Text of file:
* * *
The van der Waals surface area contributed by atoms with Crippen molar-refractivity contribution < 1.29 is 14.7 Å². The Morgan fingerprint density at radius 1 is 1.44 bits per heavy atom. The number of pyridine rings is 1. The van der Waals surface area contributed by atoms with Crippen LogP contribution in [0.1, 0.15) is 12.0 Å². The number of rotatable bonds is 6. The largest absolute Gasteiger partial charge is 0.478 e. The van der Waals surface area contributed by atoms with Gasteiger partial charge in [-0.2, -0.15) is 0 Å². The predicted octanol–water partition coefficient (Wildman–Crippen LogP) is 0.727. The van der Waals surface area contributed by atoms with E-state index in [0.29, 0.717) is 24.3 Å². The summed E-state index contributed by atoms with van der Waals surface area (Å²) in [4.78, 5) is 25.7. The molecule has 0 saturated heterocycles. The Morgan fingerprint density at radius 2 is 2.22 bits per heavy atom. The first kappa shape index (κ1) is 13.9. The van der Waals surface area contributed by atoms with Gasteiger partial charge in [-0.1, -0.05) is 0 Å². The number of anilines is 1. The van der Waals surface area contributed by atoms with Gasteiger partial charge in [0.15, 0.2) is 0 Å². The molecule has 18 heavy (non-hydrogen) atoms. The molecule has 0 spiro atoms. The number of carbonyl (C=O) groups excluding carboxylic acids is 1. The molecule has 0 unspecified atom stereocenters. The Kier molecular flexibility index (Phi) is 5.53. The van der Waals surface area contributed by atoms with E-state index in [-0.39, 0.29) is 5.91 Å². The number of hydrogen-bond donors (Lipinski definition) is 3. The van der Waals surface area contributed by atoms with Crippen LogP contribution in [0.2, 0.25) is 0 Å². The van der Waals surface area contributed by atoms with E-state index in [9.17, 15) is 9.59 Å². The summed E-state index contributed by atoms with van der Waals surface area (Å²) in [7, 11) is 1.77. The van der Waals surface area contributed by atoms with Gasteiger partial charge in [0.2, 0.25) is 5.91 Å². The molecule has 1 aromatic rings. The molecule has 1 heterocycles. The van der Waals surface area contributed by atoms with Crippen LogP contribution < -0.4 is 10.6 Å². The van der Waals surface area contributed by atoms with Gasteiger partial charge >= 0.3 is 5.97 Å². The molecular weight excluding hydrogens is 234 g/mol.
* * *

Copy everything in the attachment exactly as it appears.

The van der Waals surface area contributed by atoms with Crippen molar-refractivity contribution < 1.29 is 14.7 Å². The Morgan fingerprint density at radius 1 is 1.44 bits per heavy atom. The number of pyridine rings is 1. The van der Waals surface area contributed by atoms with Crippen LogP contribution in [0.1, 0.15) is 12.0 Å². The number of rotatable bonds is 6. The largest absolute Gasteiger partial charge is 0.478 e. The van der Waals surface area contributed by atoms with Gasteiger partial charge in [-0.2, -0.15) is 0 Å². The predicted octanol–water partition coefficient (Wildman–Crippen LogP) is 0.727. The van der Waals surface area contributed by atoms with E-state index in [0.29, 0.717) is 24.3 Å². The summed E-state index contributed by atoms with van der Waals surface area (Å²) in [4.78, 5) is 25.7. The molecule has 0 saturated heterocycles. The Morgan fingerprint density at radius 2 is 2.22 bits per heavy atom. The first kappa shape index (κ1) is 13.9. The van der Waals surface area contributed by atoms with Gasteiger partial charge in [-0.1, -0.05) is 0 Å². The number of anilines is 1. The van der Waals surface area contributed by atoms with Gasteiger partial charge in [0.15, 0.2) is 0 Å². The molecule has 18 heavy (non-hydrogen) atoms. The molecule has 0 spiro atoms. The number of carbonyl (C=O) groups excluding carboxylic acids is 1. The molecule has 0 unspecified atom stereocenters. The Kier molecular flexibility index (Phi) is 5.53. The van der Waals surface area contributed by atoms with E-state index in [-0.39, 0.29) is 5.91 Å². The number of hydrogen-bond donors (Lipinski definition) is 3. The van der Waals surface area contributed by atoms with Crippen LogP contribution in [0.2, 0.25) is 0 Å². The van der Waals surface area contributed by atoms with E-state index in [9.17, 15) is 9.59 Å². The summed E-state index contributed by atoms with van der Waals surface area (Å²) in [7, 11) is 1.77. The van der Waals surface area contributed by atoms with Gasteiger partial charge in [0.2, 0.25) is 5.91 Å². The molecule has 1 aromatic rings. The molecule has 1 heterocycles. The van der Waals surface area contributed by atoms with Crippen LogP contribution < -0.4 is 10.6 Å². The van der Waals surface area contributed by atoms with Gasteiger partial charge >= 0.3 is 5.97 Å². The molecular weight excluding hydrogens is 234 g/mol.